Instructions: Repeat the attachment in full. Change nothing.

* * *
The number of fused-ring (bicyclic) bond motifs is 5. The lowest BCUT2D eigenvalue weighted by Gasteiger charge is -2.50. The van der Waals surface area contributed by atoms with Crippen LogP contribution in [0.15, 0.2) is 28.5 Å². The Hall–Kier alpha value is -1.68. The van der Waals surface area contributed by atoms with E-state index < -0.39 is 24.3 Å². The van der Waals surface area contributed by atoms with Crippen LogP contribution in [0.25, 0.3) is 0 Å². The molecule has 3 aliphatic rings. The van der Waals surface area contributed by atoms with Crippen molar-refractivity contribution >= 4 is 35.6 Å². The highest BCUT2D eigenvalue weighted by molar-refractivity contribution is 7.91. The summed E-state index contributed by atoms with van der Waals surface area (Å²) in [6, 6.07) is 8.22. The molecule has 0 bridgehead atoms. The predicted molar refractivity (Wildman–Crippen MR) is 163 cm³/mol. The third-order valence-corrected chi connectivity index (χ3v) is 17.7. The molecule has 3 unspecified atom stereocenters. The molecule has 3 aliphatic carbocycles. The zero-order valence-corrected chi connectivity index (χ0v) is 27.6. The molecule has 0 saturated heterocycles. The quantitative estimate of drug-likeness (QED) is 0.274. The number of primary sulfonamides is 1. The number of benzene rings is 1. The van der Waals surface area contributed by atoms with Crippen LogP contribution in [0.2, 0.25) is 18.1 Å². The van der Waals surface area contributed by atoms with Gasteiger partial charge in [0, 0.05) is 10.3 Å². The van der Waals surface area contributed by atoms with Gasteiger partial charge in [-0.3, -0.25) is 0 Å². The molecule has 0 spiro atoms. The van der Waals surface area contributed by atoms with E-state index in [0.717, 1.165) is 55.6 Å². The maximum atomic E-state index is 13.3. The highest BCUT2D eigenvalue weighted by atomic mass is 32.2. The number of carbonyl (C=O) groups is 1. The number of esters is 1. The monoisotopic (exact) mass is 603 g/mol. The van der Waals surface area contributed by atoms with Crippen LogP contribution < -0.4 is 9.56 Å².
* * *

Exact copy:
The number of fused-ring (bicyclic) bond motifs is 5. The lowest BCUT2D eigenvalue weighted by Gasteiger charge is -2.50. The van der Waals surface area contributed by atoms with Crippen LogP contribution in [0.15, 0.2) is 28.5 Å². The Hall–Kier alpha value is -1.68. The van der Waals surface area contributed by atoms with E-state index < -0.39 is 24.3 Å². The van der Waals surface area contributed by atoms with Crippen LogP contribution in [0.25, 0.3) is 0 Å². The molecule has 3 aliphatic rings. The van der Waals surface area contributed by atoms with Crippen molar-refractivity contribution >= 4 is 35.6 Å². The highest BCUT2D eigenvalue weighted by molar-refractivity contribution is 7.91. The summed E-state index contributed by atoms with van der Waals surface area (Å²) in [6, 6.07) is 8.22. The molecule has 0 bridgehead atoms. The predicted molar refractivity (Wildman–Crippen MR) is 163 cm³/mol. The third-order valence-corrected chi connectivity index (χ3v) is 17.7. The molecule has 3 unspecified atom stereocenters. The molecule has 3 aliphatic carbocycles. The zero-order valence-corrected chi connectivity index (χ0v) is 27.6. The molecule has 0 saturated heterocycles. The quantitative estimate of drug-likeness (QED) is 0.274. The number of primary sulfonamides is 1. The number of benzene rings is 1. The van der Waals surface area contributed by atoms with Crippen LogP contribution in [0.2, 0.25) is 18.1 Å². The van der Waals surface area contributed by atoms with Gasteiger partial charge in [0, 0.05) is 10.3 Å². The van der Waals surface area contributed by atoms with Gasteiger partial charge in [-0.3, -0.25) is 0 Å². The molecule has 0 spiro atoms. The van der Waals surface area contributed by atoms with E-state index in [0.717, 1.165) is 55.6 Å². The maximum atomic E-state index is 13.3. The highest BCUT2D eigenvalue weighted by atomic mass is 32.2. The number of carbonyl (C=O) groups is 1. The number of esters is 1. The monoisotopic (exact) mass is 603 g/mol. The van der Waals surface area contributed by atoms with Crippen LogP contribution < -0.4 is 9.56 Å².